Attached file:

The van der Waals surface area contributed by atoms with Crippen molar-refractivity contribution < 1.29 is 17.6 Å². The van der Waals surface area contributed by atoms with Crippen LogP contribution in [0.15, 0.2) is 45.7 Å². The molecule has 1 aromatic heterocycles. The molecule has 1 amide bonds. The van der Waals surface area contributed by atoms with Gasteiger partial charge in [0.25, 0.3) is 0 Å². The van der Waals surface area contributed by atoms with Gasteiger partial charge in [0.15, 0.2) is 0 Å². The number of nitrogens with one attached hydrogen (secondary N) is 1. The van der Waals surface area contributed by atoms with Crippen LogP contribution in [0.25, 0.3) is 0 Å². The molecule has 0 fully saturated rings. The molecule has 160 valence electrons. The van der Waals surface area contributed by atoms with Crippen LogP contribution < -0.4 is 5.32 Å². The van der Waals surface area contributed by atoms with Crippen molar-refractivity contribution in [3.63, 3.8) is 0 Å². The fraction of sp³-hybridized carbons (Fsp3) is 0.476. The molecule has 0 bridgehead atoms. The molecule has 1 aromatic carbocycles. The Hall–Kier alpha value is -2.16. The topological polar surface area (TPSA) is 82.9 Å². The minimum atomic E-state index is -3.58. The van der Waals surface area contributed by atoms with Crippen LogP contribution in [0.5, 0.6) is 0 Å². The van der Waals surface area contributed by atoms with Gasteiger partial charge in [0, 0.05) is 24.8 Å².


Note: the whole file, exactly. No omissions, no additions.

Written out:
The van der Waals surface area contributed by atoms with Crippen molar-refractivity contribution < 1.29 is 17.6 Å². The van der Waals surface area contributed by atoms with Crippen LogP contribution in [0.15, 0.2) is 45.7 Å². The molecule has 1 aromatic heterocycles. The molecule has 1 amide bonds. The van der Waals surface area contributed by atoms with Gasteiger partial charge in [0.25, 0.3) is 0 Å². The van der Waals surface area contributed by atoms with Gasteiger partial charge in [0.15, 0.2) is 0 Å². The number of nitrogens with one attached hydrogen (secondary N) is 1. The van der Waals surface area contributed by atoms with Crippen LogP contribution in [0.25, 0.3) is 0 Å². The molecule has 0 fully saturated rings. The molecule has 160 valence electrons. The van der Waals surface area contributed by atoms with Crippen LogP contribution < -0.4 is 5.32 Å². The van der Waals surface area contributed by atoms with Crippen molar-refractivity contribution in [3.63, 3.8) is 0 Å². The fraction of sp³-hybridized carbons (Fsp3) is 0.476. The molecule has 0 bridgehead atoms. The molecule has 1 aromatic carbocycles. The Hall–Kier alpha value is -2.16. The topological polar surface area (TPSA) is 82.9 Å². The minimum atomic E-state index is -3.58. The van der Waals surface area contributed by atoms with Crippen LogP contribution in [0.5, 0.6) is 0 Å². The van der Waals surface area contributed by atoms with Gasteiger partial charge in [0, 0.05) is 24.8 Å².